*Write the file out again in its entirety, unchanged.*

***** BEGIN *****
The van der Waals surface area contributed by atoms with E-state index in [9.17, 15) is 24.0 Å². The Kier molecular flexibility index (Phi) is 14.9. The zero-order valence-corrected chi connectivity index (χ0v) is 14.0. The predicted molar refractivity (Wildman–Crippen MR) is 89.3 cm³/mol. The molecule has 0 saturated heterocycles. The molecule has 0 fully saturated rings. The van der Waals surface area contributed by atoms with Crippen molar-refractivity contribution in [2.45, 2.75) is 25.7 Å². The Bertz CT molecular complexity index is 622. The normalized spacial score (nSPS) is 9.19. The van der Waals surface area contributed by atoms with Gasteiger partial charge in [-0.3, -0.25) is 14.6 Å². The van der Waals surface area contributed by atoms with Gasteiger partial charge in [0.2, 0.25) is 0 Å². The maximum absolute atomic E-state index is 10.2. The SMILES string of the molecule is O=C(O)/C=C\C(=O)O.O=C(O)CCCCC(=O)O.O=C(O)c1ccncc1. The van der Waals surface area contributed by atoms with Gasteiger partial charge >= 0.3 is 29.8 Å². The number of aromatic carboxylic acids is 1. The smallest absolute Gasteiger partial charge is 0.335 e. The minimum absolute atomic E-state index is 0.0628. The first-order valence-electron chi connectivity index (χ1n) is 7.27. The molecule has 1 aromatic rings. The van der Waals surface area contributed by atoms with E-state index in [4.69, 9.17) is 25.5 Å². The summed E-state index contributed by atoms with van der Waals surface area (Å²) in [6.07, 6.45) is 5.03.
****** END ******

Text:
The van der Waals surface area contributed by atoms with E-state index in [9.17, 15) is 24.0 Å². The Kier molecular flexibility index (Phi) is 14.9. The zero-order valence-corrected chi connectivity index (χ0v) is 14.0. The predicted molar refractivity (Wildman–Crippen MR) is 89.3 cm³/mol. The molecule has 0 saturated heterocycles. The molecule has 0 fully saturated rings. The van der Waals surface area contributed by atoms with Crippen molar-refractivity contribution in [2.45, 2.75) is 25.7 Å². The Bertz CT molecular complexity index is 622. The normalized spacial score (nSPS) is 9.19. The van der Waals surface area contributed by atoms with Gasteiger partial charge in [-0.3, -0.25) is 14.6 Å². The van der Waals surface area contributed by atoms with Gasteiger partial charge in [0.2, 0.25) is 0 Å². The maximum absolute atomic E-state index is 10.2. The SMILES string of the molecule is O=C(O)/C=C\C(=O)O.O=C(O)CCCCC(=O)O.O=C(O)c1ccncc1. The van der Waals surface area contributed by atoms with Gasteiger partial charge >= 0.3 is 29.8 Å². The number of aromatic carboxylic acids is 1. The smallest absolute Gasteiger partial charge is 0.335 e. The minimum absolute atomic E-state index is 0.0628. The first-order valence-electron chi connectivity index (χ1n) is 7.27. The molecule has 1 aromatic rings. The van der Waals surface area contributed by atoms with E-state index in [4.69, 9.17) is 25.5 Å². The summed E-state index contributed by atoms with van der Waals surface area (Å²) in [6.07, 6.45) is 5.03.